The breakdown: Peterson is aging, coming off a down year and isn’t the best back in the league anymore. Yeah, we’ve heard all of those beliefs. They’re all a stretch. Peterson is still one of, if not the, best back in the league. Yes, he slipped to 1,266 rushing yards last season following his MVP, 2,000-yard campaign. It wasn’t the follow-up he wanted, but coming down from perhaps the best season ever by a running back had to be expected, even if Peterson fanned the flames with talk of rushing for 2,500 yards.
Reality is, Peterson still was second in the league in yards rushing per game. LeSean McCoy, who led the league in total rushing yards and claimed during the offseason he is the league’s best back, led all backs with an average of 100.4 rushing yards per game. Peterson was second, averaging 90.4 yards per game. Peterson’s 4.5 yard-per-carry average was the second-lowest of his career, but still ranked seventh among all backs with at least 200 carries.
Peterson was fifth in the league in rushing, despite playing just 14 games. Most backs would call Peterson’s "down" year a career-high season. And with the change to Norv Turner at offensive coordinator, there’s reason to believe Peterson’s in line for another big year. Turner has always had strong running games to coincide with deep passing attacks. Turner has seen league-leading seasons from Emmitt Smith, Ricky Williams and LaDainian Tomlinson.
Peterson will also be used more as a receiver out of the backfield, something which has the 29 year-old excited. Peterson had 29 catches last season. His career-high is 43 catches in his third season. He could have a chance to break that mark this year and show the complete game like McCoy, Matt Forte and Jamaal Charles.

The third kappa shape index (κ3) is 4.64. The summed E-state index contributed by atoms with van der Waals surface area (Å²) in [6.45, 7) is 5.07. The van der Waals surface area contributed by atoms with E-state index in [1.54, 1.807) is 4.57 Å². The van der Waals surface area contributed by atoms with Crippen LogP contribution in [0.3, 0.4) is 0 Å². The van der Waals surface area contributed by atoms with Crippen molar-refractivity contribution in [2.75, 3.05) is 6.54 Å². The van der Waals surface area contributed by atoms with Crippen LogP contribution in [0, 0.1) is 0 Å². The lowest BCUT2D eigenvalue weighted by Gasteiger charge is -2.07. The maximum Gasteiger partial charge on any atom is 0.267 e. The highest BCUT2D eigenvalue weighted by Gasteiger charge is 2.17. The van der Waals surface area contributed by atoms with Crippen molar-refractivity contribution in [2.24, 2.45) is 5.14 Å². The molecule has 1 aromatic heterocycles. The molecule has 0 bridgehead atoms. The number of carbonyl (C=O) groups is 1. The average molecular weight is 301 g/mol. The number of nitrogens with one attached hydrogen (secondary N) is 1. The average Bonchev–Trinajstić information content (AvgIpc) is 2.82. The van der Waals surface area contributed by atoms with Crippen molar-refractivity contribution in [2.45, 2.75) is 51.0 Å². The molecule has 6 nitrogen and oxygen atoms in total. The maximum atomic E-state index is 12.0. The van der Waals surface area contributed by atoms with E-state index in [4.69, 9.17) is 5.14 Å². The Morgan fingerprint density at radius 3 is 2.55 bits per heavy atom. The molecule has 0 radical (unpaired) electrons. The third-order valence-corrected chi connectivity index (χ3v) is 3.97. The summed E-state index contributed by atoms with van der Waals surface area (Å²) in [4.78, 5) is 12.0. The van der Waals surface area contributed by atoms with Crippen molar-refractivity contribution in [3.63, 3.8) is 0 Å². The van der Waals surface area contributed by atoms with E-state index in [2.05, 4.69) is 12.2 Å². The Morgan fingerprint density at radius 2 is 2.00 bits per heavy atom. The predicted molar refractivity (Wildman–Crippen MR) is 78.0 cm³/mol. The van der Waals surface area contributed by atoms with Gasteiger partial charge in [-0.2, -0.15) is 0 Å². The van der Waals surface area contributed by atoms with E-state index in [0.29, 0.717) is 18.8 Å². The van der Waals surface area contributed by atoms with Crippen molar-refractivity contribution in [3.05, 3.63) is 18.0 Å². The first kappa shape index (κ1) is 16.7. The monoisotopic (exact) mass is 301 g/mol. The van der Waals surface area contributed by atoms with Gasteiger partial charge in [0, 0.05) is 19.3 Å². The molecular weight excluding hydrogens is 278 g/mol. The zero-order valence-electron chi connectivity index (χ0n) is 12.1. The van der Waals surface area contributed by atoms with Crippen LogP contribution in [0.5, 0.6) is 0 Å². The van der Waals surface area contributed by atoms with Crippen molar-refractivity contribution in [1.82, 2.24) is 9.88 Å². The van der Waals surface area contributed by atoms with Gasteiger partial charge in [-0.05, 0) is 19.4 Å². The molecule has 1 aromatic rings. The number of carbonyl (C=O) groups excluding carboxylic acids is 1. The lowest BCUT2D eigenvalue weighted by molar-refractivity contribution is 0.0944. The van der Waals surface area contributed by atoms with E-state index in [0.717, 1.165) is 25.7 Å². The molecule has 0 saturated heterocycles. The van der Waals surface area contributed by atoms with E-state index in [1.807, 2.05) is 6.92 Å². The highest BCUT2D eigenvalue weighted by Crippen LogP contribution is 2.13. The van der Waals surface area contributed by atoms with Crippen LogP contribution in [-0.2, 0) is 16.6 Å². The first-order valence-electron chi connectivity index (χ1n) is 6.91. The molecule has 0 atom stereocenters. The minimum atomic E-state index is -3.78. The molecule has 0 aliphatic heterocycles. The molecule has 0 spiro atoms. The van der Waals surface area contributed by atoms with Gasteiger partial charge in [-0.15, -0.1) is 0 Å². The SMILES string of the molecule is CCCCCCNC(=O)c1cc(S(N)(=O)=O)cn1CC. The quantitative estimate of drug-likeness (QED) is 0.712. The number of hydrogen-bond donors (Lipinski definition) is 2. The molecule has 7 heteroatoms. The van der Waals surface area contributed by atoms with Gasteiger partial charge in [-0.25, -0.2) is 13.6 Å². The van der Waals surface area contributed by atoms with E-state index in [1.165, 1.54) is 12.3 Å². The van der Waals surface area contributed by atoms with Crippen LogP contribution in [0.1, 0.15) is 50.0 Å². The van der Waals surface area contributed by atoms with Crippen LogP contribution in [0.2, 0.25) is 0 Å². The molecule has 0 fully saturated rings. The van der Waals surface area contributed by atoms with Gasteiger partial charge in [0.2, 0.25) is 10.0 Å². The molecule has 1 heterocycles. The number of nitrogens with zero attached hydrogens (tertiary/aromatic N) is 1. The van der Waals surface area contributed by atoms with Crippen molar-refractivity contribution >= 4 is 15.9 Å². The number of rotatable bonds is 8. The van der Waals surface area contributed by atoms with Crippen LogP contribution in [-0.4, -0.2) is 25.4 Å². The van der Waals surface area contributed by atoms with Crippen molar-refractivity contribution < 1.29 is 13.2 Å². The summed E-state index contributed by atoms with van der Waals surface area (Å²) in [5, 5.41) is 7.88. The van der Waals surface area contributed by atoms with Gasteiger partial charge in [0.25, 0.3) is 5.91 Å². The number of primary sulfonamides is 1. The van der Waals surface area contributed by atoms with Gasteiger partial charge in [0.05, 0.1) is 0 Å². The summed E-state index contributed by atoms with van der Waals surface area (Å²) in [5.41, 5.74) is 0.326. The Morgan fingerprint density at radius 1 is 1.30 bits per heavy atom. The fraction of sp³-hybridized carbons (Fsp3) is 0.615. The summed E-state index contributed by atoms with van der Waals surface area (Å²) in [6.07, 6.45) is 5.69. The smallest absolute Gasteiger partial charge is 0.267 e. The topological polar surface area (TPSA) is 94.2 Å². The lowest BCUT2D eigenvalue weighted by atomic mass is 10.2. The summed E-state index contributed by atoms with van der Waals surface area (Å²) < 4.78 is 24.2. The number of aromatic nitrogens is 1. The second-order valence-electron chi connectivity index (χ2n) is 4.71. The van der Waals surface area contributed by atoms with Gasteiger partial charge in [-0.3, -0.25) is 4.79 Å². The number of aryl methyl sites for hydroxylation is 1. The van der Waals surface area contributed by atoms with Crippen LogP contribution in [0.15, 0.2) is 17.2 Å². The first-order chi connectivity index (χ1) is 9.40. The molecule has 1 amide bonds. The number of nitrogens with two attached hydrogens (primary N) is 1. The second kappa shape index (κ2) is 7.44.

Minnesota has to replace Toby Gerhart, who took his first chance at free agency to cash in with the Jacksonille Jaguars where he should be an every-down back for the first time in his career. The Vikings can be confident in an early down backup in Asiata, who showed his ability when given the chance late last season. With Peterson and Gerhart sidelined, Asiata was the main ball carrier for Minnesota in two games. He ran for three touchdowns in one game and then ended the season with 14 carries for 115 yards against Detroit.
Gerhart’s role as the third-down back and pass-catcher out of the backfield is likely to go to rookie Jerick McKinnon. The Vikings took the speedy 5-foot-8, 173-pound McKinnon in the third round out of Georgia State. He played mostly option quarterback in college, but coaches — and Peterson — are excited about McKinnon’s potential as a runner and receiver. He’s another weapon for Turner to get creative with, similar to smaller pass-catching backs Turner’s used in the past.
Fullback could be an interesting spot. Turner’s offenses will go without a fullback often times. But Turner has talked about the need for having a blocking fullback for games later in the season outside, possibly in poor-weather when teams will want to establish the run. Do the Vikings stick with the reliable Felton, decide to go young with Line, or maybe go without a true fullback, using tight end Rhett Ellison to fill a role as a lead blocker?
Felton was suspended for the first three games last year, but showed his impact when he led the way for Peterson’s MVP campaign. Minnesota is also intrigued with Line, a second-year player who filled in for Felton early last season.